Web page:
By YE MON | FRONTIER
YANGON — Former Police Captain Moe Yan Naing, who was sentenced to one year behind bars for violating the Police Disciplinary Act after testifying that police planted documents on Reuters reporters Ko Wa Lone and Ko Kyaw Soe Oo, was released on Friday after nine months in Yangon’s Insein Prison.
His family met him outside the prison at 7.30am. Moe Yan Naing told reporters that he did not violate the Police Disciplinary Act, and that he was imprisoned on the orders of Police Brigadier General Tin Ko Ko.
Moe Yan Naing broke rank when he testified as a witness for the prosecution during the trial of the Reuters reporters that Brig-Gen Tin Ko Ko had given orders to “get” Wa Lone, by handing him sensitive documents at a meeting that Kyaw Soe Oo also attended.
Moe Yan Naing told the court that he was threatened with arrest if he did not participate in the plot.
“The Police Disciplinary Act is not in line with other laws. This act should be amended while the country is transitioning to democracy,” he told reporters on Friday outside Insein Prison,
Police have maintained that Moe Yan Naing was charged with breaking the Police Disciplinary Act before he delivered his incriminating testimony.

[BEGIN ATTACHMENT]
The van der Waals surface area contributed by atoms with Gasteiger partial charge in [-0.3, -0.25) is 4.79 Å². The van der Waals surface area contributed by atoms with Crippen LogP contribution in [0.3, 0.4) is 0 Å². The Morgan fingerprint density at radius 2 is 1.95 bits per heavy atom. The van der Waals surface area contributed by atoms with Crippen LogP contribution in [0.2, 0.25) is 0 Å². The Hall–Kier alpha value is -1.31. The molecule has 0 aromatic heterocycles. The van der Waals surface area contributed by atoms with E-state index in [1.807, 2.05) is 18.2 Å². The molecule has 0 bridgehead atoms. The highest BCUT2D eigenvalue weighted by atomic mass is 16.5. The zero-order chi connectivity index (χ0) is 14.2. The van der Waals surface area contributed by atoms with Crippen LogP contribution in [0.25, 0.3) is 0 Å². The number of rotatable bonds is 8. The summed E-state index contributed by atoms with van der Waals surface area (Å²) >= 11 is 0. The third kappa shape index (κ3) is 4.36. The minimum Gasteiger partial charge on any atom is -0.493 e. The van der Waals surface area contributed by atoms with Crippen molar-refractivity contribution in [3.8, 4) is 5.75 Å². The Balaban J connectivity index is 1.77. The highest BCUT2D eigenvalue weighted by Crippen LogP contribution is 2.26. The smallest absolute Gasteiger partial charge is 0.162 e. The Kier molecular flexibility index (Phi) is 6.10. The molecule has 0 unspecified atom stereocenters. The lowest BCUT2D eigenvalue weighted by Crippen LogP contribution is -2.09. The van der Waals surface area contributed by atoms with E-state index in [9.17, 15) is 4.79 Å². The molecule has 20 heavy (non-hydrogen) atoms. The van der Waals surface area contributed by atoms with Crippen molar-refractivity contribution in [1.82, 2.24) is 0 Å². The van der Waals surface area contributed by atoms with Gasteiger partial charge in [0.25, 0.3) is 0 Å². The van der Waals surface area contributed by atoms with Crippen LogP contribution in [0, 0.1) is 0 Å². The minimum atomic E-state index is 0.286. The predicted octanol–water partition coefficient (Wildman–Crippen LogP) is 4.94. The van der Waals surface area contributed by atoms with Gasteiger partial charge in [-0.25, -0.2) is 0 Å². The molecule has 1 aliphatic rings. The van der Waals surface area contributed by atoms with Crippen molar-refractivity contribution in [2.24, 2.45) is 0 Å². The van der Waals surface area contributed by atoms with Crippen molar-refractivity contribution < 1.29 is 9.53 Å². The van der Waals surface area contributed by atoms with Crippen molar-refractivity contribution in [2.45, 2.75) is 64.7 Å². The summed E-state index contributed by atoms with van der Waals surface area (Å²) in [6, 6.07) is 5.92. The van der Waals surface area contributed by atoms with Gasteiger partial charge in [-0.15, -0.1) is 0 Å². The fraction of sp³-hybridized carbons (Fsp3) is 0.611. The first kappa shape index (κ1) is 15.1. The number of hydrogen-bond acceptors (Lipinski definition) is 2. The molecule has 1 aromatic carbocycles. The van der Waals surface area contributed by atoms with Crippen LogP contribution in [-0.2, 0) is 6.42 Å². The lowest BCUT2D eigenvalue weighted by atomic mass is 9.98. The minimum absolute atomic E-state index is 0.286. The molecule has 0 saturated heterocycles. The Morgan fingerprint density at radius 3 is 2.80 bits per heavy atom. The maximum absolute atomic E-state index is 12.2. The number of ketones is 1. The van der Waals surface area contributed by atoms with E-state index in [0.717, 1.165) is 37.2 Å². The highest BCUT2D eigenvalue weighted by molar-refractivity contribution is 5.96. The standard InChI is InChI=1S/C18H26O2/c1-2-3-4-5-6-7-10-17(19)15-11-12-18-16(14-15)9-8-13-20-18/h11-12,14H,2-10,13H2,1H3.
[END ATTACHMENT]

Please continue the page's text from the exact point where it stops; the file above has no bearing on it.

U Zaw Zaw, warden at Insein Prison told Frontier that Moe Yan Naing qualified for early release because he did not violate any prison rules or regulations.
“He could have stayed for one year, but has been on best behaviour. That’s why he’s free today,” he said.
Moe Yan Naing was a key witness in the case against Wa Lone and Kyaw Soe Oo because his testimony contradicted official statements about the circumstances surrounding their December 2017 arrest.
The prosecution said police apprehended Wa Lone and Kyaw Soe Oo during a routine search, and found they were carrying classified documents.
The journalists had been investigating the killing of 10 Muslim men in northern Rakhine State, a crime to which the military has since admitted. Moe Yan Naing was reportedly in Inn Din during the massacre.
Wa Lone and Kyaw Soe Oo were sentenced last September to seven years each in prison for violating the Official Secrets Act, in a ruling that has prompted global outrage.
On Friday, lawyers representing the journalists said they would lodge an appeal with the Supreme Court, after the Yangon Region High Court rejected their initial appeal in January.
The day after Moe Yan Naing testified, his family was evicted from police accommodation in Nay Pyi Taw. Police spokespeople told media that the timing was a coincidence, but Moe Yan Naing’s brother U Ye Wint Naing told reporters at the time that the order had come “from above”.
Ye Wint Naing told Frontier in December that the former police captain’s wife and children were living in Khin-U Township, in Sagaing Region.
He said he family had never regretted Moe Yan Naing’s decision to reveal the truth.